Putting these numbers together, if you were to load up a carrier pigeon to its maximum capacity of 75 grams with 1 TB microSD cards weighing 250 mg each, the pigeon would be carrying a total of 300 TB of data. Flying at its top sprinting speed, if that pigeon were to make its way from San Francisco to New York (4,130 km), it would achieve a data rate of 12 TB per hour, or 28 Gbps, which is several orders of magnitude faster than most Internet connections—here in the United States, the fastest average upload speeds can be found in Kansas City (through Google Fiber), at a paltry 127.0 Mbps. At that upload speed, it would take you more than 240 days to transfer 300 TB of data, in which time our pigeon could circle the entire globe 25 times.
This example isn't very realistic, assuming some sort of super pigeon, so let's tone things down a bit. Let's use a more average flight speed of 70 km/h, and only give the bird half of its maximum capacity in 1 TB microSD cards to carry, 37.5 grams worth. Even if we assume that we have access to a very fast 1 Gbps Internet connection, the pigeon still wins. In fact, the pigeon could travel more than halfway around the world in the time it would take for our upload to finish, meaning that it would be faster to send our data by pigeon to literally anywhere on Earth than it would be to use the Internet to upload the data instead.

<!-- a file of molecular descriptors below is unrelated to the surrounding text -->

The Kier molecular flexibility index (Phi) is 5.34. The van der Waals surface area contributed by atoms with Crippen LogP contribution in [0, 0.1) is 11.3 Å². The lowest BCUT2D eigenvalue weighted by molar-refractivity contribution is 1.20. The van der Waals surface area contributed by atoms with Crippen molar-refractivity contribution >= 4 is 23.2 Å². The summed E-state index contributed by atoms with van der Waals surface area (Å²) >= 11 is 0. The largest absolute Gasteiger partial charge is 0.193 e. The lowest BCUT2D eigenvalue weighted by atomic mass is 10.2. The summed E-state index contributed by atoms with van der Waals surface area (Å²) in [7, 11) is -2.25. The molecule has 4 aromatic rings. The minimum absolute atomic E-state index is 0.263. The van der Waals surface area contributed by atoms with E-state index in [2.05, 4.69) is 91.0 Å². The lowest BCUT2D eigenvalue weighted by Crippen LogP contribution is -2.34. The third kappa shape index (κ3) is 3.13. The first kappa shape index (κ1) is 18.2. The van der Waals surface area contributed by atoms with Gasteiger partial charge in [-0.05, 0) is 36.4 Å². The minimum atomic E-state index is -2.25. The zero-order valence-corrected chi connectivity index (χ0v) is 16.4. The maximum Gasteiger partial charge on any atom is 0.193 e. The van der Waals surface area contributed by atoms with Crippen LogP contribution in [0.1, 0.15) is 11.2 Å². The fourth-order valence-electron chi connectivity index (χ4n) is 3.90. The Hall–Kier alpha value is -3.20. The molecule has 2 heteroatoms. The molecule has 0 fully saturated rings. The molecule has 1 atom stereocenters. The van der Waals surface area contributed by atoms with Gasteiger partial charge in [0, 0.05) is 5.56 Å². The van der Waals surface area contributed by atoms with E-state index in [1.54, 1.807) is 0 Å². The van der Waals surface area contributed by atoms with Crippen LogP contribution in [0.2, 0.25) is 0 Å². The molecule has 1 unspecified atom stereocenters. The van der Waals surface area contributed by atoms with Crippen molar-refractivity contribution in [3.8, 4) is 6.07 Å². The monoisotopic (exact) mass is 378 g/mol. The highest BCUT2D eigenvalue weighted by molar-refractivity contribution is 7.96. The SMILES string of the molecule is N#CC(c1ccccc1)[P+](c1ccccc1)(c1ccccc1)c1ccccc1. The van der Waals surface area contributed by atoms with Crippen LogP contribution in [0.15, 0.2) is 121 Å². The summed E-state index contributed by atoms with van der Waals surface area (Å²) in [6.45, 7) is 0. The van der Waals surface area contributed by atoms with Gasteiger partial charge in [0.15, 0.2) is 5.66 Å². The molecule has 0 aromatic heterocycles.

To be clear, this is a pure bandwidth comparison. We're not considering the time or effort it takes to copy data onto the microSD cards on the front end, affix them to the pigeons, and then read the data once the pigeons arrive at their destination. Latency is obviously very high, making anything but one-way transfers impractical. And the largest constraint is that carrier pigeons only travel in one direction to one place, meaning that you have no choice of destinations and you need to transport them to where you'd like them to depart from, limiting how useful they are in practice.
The fact is, though, that even under realistic assumptions about pigeon payload and speed and available Internet connectivity, the raw bandwidth of a carrier pigeon is hard to beat.